distinct and seperate from mainland china in not only the
fact its an island but it has a japanese designed
infrastructure, major european influence and is a democracy.
Malay-Polynesian people were the main settlers on the island
originally and add to this people of chinese, japanese and
european descent creates a unique type of people and race
completely different in culture to china.

The main concern of the taiwan industry seems to be
competition from even cheaper but lower quality mainland
chinese products.

I doubt there can be any true british products anywhere near
the bottom end of pricing without sacrificing quality as
Britain is so expensive to manufacture in. I work for a
swiss company (Baumanns) manufacturing springs and pressings
in the uk and the company also owns chinese factories.UK
labour costs are at least 4x more expensive and Baumanns pay
very well in china compared to native chinese companies.
Other costs compare even better in china's favour.

Its far cheaper to manufacture in the states and many
american firms actually manufacture in Mexico but still end
up with 'Made in USA' stickers on. I believe a 'Made in USA"
should represent 75% usa made content but in fact can be as
low as 30%.

the best Britain can achieve really is design and
development of bikes that are manufactured elsewhere with
top end models hand built in Britain to exacting
specifications. I suspect thats pretty much where we are at.
 
P

Peter Clinch

Guest
Doctor J. Frink wrote:

[shimano]
> Is that comparison made on their market share, or the
> quality of their products (or both)?

Market Share. Some of their very low range stuff is made of
cheese, but costs less than cheese so that's forgivable. The
high end stuff is very good. Maybe not the best, but even if
that is the case it's generally not too far off.

Pete.
--
Peter Clinch Medical Physics IT Officer Tel 44 1382 660111
ext. 33637 Univ. of Dundee, Ninewells Hospital Fax 44 1382
640177 Dundee DD1 9SY Scotland UK net
[email protected] http://www.dundee.ac.uk/~pjclinch/
 
A

Ambrose Nankive

Guest
In news:[email protected],
Michael MacClancy <[email protected]> typed:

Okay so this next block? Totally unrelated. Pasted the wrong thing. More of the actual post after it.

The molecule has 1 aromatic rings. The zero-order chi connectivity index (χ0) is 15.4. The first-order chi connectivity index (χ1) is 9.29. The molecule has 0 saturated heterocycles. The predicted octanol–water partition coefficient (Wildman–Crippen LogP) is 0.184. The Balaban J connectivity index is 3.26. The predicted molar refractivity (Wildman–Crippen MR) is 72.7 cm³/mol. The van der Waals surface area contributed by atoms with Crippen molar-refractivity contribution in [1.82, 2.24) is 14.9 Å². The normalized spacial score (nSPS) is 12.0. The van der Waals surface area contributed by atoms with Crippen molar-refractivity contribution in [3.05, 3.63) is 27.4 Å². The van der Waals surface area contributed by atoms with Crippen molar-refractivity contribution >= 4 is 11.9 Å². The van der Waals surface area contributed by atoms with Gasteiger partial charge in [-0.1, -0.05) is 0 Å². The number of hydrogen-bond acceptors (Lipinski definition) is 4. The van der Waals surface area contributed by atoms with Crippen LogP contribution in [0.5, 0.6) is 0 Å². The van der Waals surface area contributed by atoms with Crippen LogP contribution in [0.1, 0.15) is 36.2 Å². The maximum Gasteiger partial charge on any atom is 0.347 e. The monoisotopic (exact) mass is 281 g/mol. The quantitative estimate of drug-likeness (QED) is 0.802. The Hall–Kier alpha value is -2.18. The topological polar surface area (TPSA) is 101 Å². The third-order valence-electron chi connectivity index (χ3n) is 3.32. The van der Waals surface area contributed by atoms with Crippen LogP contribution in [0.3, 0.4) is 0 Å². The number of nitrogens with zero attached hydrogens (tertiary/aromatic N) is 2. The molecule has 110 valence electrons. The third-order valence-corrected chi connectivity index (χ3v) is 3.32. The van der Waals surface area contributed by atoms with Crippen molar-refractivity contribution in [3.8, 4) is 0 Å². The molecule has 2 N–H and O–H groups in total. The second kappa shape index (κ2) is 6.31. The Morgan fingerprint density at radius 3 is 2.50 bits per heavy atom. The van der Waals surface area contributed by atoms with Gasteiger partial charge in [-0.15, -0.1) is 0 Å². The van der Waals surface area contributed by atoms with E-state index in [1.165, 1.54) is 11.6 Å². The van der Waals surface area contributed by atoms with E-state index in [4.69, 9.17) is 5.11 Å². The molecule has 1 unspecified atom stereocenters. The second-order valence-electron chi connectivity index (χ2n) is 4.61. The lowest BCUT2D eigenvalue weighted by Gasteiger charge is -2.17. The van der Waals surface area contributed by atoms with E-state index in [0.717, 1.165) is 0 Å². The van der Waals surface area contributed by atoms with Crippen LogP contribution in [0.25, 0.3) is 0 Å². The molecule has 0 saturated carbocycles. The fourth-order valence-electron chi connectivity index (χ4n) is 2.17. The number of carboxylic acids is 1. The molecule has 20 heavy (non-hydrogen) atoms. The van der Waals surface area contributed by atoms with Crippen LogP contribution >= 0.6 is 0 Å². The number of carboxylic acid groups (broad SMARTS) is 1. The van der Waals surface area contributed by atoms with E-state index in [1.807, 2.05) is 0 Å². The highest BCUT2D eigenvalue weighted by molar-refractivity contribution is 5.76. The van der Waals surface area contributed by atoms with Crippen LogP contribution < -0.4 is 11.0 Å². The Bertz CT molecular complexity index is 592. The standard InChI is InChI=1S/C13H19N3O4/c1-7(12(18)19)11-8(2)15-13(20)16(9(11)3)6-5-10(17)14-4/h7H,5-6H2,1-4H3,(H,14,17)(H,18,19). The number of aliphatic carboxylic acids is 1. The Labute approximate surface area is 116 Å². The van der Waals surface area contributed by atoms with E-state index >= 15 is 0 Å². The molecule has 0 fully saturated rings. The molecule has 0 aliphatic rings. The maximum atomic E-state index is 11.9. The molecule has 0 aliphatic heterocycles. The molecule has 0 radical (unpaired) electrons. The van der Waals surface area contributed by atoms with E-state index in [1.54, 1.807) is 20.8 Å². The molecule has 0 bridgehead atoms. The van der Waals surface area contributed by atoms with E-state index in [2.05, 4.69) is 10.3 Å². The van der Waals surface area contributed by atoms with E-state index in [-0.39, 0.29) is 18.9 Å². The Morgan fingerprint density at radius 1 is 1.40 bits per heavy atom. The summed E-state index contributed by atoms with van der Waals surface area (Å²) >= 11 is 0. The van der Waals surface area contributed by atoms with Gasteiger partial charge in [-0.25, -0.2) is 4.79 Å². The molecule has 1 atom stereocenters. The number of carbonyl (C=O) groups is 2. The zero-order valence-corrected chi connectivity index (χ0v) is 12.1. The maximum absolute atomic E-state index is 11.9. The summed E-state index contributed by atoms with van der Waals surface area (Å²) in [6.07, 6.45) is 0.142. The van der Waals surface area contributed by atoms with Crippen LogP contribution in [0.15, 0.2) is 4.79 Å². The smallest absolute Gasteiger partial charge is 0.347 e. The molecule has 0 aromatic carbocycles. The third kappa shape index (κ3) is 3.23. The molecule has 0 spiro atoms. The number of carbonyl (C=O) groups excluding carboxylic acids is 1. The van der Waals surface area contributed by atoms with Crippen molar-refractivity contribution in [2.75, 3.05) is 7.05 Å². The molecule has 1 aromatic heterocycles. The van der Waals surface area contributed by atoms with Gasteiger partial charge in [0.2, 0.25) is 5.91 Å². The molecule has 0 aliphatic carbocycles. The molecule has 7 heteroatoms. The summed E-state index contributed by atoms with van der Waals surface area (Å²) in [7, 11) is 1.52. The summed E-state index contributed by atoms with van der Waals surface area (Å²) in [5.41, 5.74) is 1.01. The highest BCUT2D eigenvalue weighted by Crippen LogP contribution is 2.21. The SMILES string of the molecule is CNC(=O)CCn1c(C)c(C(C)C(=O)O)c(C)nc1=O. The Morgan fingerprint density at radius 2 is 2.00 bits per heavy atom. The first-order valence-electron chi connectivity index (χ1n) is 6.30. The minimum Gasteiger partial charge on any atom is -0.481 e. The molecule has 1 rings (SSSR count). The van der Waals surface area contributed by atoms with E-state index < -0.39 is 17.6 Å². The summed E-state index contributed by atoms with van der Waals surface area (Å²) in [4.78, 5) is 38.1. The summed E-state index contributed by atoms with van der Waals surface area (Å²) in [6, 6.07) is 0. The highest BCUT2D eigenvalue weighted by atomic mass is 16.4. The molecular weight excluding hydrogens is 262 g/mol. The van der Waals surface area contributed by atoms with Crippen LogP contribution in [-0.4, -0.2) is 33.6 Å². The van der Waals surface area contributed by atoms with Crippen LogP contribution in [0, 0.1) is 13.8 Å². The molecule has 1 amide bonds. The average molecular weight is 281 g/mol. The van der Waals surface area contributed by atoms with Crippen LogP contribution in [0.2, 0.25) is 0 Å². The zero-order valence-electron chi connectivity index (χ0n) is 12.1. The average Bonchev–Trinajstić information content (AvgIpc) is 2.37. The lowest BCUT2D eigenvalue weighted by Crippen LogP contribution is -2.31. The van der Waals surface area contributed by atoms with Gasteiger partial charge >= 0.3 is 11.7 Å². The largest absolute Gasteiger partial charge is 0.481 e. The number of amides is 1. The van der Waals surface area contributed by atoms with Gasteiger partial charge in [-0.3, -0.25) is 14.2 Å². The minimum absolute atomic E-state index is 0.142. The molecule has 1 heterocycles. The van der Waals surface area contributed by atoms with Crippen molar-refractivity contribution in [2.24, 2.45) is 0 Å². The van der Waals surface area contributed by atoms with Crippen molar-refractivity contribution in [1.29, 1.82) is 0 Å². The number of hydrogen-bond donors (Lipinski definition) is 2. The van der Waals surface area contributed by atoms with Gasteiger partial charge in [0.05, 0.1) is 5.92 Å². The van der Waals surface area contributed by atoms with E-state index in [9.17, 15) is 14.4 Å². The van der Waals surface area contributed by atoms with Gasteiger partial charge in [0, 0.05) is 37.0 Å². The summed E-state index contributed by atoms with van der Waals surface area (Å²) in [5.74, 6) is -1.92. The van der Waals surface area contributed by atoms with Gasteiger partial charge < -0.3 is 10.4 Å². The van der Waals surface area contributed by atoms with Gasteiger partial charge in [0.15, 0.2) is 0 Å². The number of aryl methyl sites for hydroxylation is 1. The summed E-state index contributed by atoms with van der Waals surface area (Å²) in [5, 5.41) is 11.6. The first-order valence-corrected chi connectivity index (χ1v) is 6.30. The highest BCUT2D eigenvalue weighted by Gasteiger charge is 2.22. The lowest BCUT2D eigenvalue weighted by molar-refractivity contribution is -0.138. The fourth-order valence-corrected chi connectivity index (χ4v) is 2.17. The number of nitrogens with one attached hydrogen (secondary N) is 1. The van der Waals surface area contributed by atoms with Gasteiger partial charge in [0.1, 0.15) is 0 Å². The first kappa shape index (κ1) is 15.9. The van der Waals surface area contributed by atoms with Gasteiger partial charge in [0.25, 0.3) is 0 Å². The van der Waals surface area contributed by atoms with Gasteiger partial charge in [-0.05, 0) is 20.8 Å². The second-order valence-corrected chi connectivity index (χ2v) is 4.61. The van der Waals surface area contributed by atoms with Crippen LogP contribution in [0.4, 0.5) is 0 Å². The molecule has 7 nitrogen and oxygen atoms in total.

> On Tue, 15 Jun 2004 07:45:28 +0200, Mark South wrote:
>
>> "paul" <[email protected]> wrote in
>> message
>> news:[email protected]...
>>> Oh and components wise, you'll probably end up with
>>> shimano (the miccrosoft of the cycling world) and I
>>> *think* these are made in japan.
>>
>> Ony their higher end stuff is made in Japan, the bulk of
>> the range comes from Taiwan and the mainland.
>
> ... the mainland of what?

Orkney, obviously. That's the only place I know called
Mainland.

A
 
M

Mark South

Guest
"Michael MacClancy" <[email protected]> wrote in message
news:[email protected]...
> On Tue, 15 Jun 2004 07:45:28 +0200, Mark South wrote:
>
> > "paul" <[email protected]> wrote in
> > message
> > news:[email protected]...
> >> Oh and components wise, you'll probably end up with
> >> shimano (the miccrosoft of the cycling world) and I
> >> *think* these are made in japan.
> >
> > Ony their higher end stuff is made in Japan, the bulk of
> > the range comes
from
> > Taiwan and the mainland.
>
> ... the mainland of what?

Mainland China. It would have sounded dumb to write "from
Taiwan and China." since Taiwan is China.
--
"Do stairs, stairs, and more stairs, wherever you can
find them."
- Jim Roberts in rec.backcountry
 
A

Ambrose Nankive

Guest
In news:[email protected],
Mark South <[email protected]> typed:
> "Michael MacClancy" <[email protected]> wrote in
> message news:[email protected]...
>> On Tue, 15 Jun 2004 07:45:28 +0200, Mark South wrote:
>>
>>> "paul" <[email protected]> wrote in
>>> message
>>> news:[email protected]...
>>>> Oh and components wise, you'll probably end up with
>>>> shimano (the miccrosoft of the cycling world) and I
>>>> *think* these are made in japan.
>>>
>>> Ony their higher end stuff is made in Japan, the bulk of
>>> the range comes from Taiwan and the mainland.
>>
>> ... the mainland of what?
>
> Mainland China. It would have sounded dumb to write "from
> Taiwan and China." since Taiwan is China.

Well, you don't have to take that line, as you're not trying
to keep up good diplomatic relations with Beijing.

A
 
M

Michael Macclan

Guest
On Tue, 15 Jun 2004 10:56:17 +0100, Ambrose Nankivell wrote:

> In news:[email protected], Mark South
> <[email protected]> typed:
>> "Michael MacClancy" <[email protected]> wrote in
>> message news:[email protected]...
>>> On Tue, 15 Jun 2004 07:45:28 +0200, Mark South wrote:
>>>
>>>> "paul" <[email protected]> wrote in
>>>> message
>>>> news:[email protected]...
>>>>> Oh and components wise, you'll probably end up with
>>>>> shimano (the miccrosoft of the cycling world) and I
>>>>> *think* these are made in japan.
>>>>
>>>> Ony their higher end stuff is made in Japan, the bulk
>>>> of the range comes from Taiwan and the mainland.
>>>
>>> ... the mainland of what?
>>
>> Mainland China. It would have sounded dumb to write "from
>> Taiwan and China." since Taiwan is China.
>
> Well, you don't have to take that line, as you're not
> trying to keep up good diplomatic relations with Beijing.
>

... or Peking, even. ;-)

--
Michael MacClancy Random putdown - "He has no enemies, but
is intensely disliked by his friends." -Oscar Wilde
www.macclancy.demon.co.uk www.macclancy.co.uk